Mohs Nokia

I’ve owned two Nokia phones so far. The first one I dropped on a concrete parking garage floor. It split into two pieces, and I was all, “Oshit, I’ll have to buy a new phone!” But I picked up the bits and snapped them back together, and that phone is still in service six years later. Cujo has it now.

My second Nokia phone took a dive from a second-story balcony onto the concrete patio below when I was visiting Evelyn in New Hampshire. She offered me sympathy, because second story and concrete. I just laughed, skipped downstairs, grabbed the phone, snapped the casing back in place, and turned it on. It’s the phone I’m still using today. Well, until I break down and get a smartphone.

Speaking of smartphones, did you know that if you need a hammer but haven’t got one, you can use a Nokia Lumia instead? Not that you necessarily should, but chances are, it would do the job and survive.*


So that’s Nokias: you can destroy them, but you have to try harder. They make a fabulous addition to the Mohs hardness scale:

mohs nokia
Fuck yeah, Nokia! Now please come out with an Android smartphone so I can have everything I want in this world.


*Despite Nokia’s legendary toughness, do not pound on it with a sledgehammer. It will be extremely unhappy with you, and Nokia will laugh when you try to replace it under warranty.

Mohs Nokia

8 thoughts on “Mohs Nokia

  1. 1

    That is my kind of phone. I’ll look into one next time I have the option to switch. I am notoriously tough on equipment and have worn out two Leatherman tools. Both were replaced for free by the manufacturer — they even threw in a replacement belt pouch. *end shameless plug*

  2. 2

    Don’t you WORK for a wireless company? (Verizon, I think?) Can’t you get some sort of awesome employee discount?

    My wife and I have had the Droid Razr Maxx (silly name, great phone) for about a year. Mine kept me sane when I was laid up in the hospital and nursing home. But I’m not about to try using it as a hammer.

  3. rq

    That’s the kind of phone I need. I mean, I try to keep it away from the kids, but… intelligent apes and all that, plus some stuff about curiosity. :)

  4. 5

    Yes, even though a diamond is a “10” you don’t use it to pry open paint cans unless absolutely necessary.

    I had a very good experience with a motorola razor. My daughter lost it in a snow bank at the bus stop (apparently) in December and it came out with the dog poo and other stuff on National Point Out Dog Poo day in April, found by a person who called me from it (the battery was still good) so I could make arrangements to pick it up. that’s not physical toughness (assuming it was never run over by a bus or snow plow) but environmental toughness.

  5. 6

    I own a Casio stupidphone from Verizon, advertised for its toughness (I tend to drop my phone a lot). I like the way you can positively turn off the outside control buttons with a slider, since I carry it in my pocket and lots of weird things happened to my previous phone from being carried in my pocket, even though I had it set to “lock” those controls. This phone’s battery lasts a lot longer, too, and I suspect that it’s just because, being locked, it’s insensitive to accidental button pushes. I haven’t considered getting a smartphone, because all I do with it is make phone calls! Yes, people still use phones for that. :)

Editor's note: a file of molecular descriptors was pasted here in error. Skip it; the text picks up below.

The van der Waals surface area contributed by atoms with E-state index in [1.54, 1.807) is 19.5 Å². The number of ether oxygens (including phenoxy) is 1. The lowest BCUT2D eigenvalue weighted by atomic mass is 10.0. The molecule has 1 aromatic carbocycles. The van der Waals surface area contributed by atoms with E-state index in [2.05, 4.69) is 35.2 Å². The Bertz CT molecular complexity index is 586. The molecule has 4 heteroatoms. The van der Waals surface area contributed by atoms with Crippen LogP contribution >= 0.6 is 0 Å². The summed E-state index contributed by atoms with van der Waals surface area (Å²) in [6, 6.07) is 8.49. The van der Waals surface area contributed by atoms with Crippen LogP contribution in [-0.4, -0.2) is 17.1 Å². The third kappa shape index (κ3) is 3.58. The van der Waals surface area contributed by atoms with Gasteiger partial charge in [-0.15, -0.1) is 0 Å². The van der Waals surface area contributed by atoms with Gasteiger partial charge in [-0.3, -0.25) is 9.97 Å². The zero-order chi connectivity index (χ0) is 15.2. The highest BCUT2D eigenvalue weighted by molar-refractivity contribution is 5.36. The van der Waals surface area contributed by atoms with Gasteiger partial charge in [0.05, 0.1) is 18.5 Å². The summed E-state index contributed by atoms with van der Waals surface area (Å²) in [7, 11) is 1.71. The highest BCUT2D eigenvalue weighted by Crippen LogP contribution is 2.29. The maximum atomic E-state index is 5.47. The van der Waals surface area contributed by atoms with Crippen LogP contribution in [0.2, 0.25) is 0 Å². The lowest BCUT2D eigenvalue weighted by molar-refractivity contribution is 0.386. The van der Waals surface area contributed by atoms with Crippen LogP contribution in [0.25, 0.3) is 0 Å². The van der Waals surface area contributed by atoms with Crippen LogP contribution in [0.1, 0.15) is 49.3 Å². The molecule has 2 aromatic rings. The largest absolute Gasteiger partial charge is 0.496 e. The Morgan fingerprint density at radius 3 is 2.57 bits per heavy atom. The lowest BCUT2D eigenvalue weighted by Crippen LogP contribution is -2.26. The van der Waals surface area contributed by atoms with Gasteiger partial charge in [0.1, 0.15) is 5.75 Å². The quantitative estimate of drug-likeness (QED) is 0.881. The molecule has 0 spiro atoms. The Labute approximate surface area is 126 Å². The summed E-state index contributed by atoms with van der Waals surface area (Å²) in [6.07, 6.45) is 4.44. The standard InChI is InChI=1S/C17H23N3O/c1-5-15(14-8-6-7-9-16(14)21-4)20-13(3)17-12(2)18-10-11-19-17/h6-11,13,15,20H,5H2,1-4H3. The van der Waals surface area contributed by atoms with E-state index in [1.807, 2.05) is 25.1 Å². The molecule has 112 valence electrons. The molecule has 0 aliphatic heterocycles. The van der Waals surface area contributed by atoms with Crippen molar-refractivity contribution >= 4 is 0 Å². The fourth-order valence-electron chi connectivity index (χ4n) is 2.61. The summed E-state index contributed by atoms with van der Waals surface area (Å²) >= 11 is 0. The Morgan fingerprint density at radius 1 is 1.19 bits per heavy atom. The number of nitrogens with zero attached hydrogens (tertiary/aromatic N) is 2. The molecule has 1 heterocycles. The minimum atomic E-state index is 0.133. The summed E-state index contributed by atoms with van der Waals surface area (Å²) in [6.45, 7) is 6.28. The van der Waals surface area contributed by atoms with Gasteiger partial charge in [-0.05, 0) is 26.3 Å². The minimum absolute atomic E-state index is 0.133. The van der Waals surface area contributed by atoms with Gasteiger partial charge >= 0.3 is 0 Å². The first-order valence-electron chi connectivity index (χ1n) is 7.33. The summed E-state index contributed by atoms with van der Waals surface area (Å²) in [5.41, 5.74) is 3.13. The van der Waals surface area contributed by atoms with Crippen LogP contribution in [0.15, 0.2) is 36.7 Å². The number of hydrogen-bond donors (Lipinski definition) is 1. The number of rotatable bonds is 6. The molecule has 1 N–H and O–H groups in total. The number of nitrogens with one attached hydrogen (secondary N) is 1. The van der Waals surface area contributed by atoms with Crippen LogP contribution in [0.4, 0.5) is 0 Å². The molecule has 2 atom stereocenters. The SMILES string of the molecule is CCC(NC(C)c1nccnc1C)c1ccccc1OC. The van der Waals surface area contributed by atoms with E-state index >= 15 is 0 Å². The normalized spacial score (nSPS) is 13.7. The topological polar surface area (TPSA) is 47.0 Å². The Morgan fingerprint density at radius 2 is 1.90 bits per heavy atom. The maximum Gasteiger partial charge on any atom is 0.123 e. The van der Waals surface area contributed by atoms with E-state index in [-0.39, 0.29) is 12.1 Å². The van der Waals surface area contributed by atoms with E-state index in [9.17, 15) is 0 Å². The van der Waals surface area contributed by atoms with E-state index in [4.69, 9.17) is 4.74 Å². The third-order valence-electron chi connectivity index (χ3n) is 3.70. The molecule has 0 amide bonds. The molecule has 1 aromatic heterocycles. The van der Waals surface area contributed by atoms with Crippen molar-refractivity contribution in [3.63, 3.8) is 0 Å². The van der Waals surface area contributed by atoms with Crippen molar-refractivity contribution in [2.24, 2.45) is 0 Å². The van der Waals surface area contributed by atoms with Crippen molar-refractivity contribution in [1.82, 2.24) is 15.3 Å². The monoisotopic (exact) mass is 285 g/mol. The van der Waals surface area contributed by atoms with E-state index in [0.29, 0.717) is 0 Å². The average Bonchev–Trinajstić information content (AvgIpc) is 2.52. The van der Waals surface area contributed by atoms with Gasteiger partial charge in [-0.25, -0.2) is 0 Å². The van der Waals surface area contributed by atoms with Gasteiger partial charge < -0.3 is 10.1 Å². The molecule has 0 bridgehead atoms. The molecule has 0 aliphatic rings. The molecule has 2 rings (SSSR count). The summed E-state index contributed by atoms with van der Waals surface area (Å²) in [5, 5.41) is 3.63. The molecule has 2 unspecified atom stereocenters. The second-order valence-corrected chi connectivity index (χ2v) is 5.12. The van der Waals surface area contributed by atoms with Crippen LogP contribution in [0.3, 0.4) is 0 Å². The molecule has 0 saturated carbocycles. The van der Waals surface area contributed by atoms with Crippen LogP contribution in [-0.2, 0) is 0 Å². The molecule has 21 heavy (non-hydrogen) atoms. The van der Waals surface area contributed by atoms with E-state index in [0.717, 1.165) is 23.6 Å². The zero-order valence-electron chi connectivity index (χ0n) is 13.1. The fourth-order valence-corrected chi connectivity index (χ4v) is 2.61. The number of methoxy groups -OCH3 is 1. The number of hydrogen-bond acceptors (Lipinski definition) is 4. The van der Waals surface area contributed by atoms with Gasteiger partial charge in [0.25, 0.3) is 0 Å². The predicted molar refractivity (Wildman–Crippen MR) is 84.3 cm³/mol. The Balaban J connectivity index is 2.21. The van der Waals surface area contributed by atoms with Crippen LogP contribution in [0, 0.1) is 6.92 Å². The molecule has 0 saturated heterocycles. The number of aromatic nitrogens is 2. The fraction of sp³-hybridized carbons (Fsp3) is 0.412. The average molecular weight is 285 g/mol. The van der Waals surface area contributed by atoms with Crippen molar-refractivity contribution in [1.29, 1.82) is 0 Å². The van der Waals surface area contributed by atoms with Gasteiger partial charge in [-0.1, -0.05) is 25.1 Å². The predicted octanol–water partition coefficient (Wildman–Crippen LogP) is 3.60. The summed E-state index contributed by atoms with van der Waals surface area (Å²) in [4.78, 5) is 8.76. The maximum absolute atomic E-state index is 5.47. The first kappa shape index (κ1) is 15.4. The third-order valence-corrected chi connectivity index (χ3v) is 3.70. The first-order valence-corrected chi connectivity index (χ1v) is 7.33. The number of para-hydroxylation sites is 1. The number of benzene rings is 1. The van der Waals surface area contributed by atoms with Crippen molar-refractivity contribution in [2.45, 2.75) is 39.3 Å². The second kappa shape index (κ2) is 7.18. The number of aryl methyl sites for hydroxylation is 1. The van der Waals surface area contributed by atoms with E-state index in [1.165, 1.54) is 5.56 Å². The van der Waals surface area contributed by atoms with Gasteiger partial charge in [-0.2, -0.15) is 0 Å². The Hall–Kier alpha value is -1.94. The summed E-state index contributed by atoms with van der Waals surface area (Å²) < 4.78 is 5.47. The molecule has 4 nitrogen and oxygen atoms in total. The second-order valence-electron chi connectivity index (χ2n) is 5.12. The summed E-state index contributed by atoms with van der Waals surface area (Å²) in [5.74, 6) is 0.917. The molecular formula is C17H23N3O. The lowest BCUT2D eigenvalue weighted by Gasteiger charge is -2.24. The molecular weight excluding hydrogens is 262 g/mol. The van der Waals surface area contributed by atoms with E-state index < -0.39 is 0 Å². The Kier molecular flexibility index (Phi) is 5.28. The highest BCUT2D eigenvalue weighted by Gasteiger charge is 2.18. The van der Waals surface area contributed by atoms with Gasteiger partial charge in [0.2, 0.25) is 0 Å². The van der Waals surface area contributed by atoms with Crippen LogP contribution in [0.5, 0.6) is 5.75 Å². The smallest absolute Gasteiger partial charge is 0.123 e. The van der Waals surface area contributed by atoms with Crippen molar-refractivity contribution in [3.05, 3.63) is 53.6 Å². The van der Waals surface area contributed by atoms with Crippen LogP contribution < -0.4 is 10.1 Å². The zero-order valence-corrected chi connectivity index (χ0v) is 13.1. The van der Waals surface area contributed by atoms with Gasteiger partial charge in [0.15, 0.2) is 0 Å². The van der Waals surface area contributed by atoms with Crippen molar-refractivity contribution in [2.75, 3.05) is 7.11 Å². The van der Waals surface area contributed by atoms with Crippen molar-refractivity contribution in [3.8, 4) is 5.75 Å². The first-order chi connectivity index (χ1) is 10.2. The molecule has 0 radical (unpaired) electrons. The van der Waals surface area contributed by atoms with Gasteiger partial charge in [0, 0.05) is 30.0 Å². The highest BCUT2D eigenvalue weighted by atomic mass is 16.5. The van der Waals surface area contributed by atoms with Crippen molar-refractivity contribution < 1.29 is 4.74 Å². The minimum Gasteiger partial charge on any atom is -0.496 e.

6. 7

    I haven’t considered getting a smartphone, because all I do with it is make phone calls! Yes, people still use phones for that. :)

    Someone after my own heart.

    My stupidphone cost me $1.50 at a yard sale – I don’t know who made it, it just says Verizon. It’s constantly beeping and sometimes taking pictures as it travels in my pocket. I don’t know how to turn off the outside control buttons, since I don’t have the manual. I suppose if I cared enough I could figure it out or look it up online.

    The folks at the Verizon store transferred my contacts from my older and dying stupidphone, and activated it. The guy also looked at the number of minutes I use and signed me up for the senior rate, even though I’m not actually quite old enough to qualify.

    I also used dial-up internet until it became just painfully slow due to larger and larger website content. I viewed the inability to receive phone calls while I was online as a feature, rather than a bug.

    All of that said, and lest I be viewed as a complete Luddite, I (mostly) love the internet. You can find out almost anything, and some of it is true! ;-)

  7. 8

    “I (mostly) love the internet. You can find out almost anything, and some of it is true! ;-)”

    Love the comment.

    We switched to DSL early on, since Husband is a DSL engineer. We’ve had a variety of DSL modems in our household, some of which weren’t ready for prime time… but mostly, all has been well. I’ve used Wikipedia more times than I can count to look up some fact for my thesis that I couldn’t quite remember, and the book was at school, and I was at home. I also get my news online, primarily through Yahoo’s news aggregator. We cancelled the newspaper a year or so ago.

    My cousin, who’s out in a very rural area, can only get dialup or satellite. So far he’s refused to pay the premium for satellite, and I keep telling him he doesn’t know what he’s missing.

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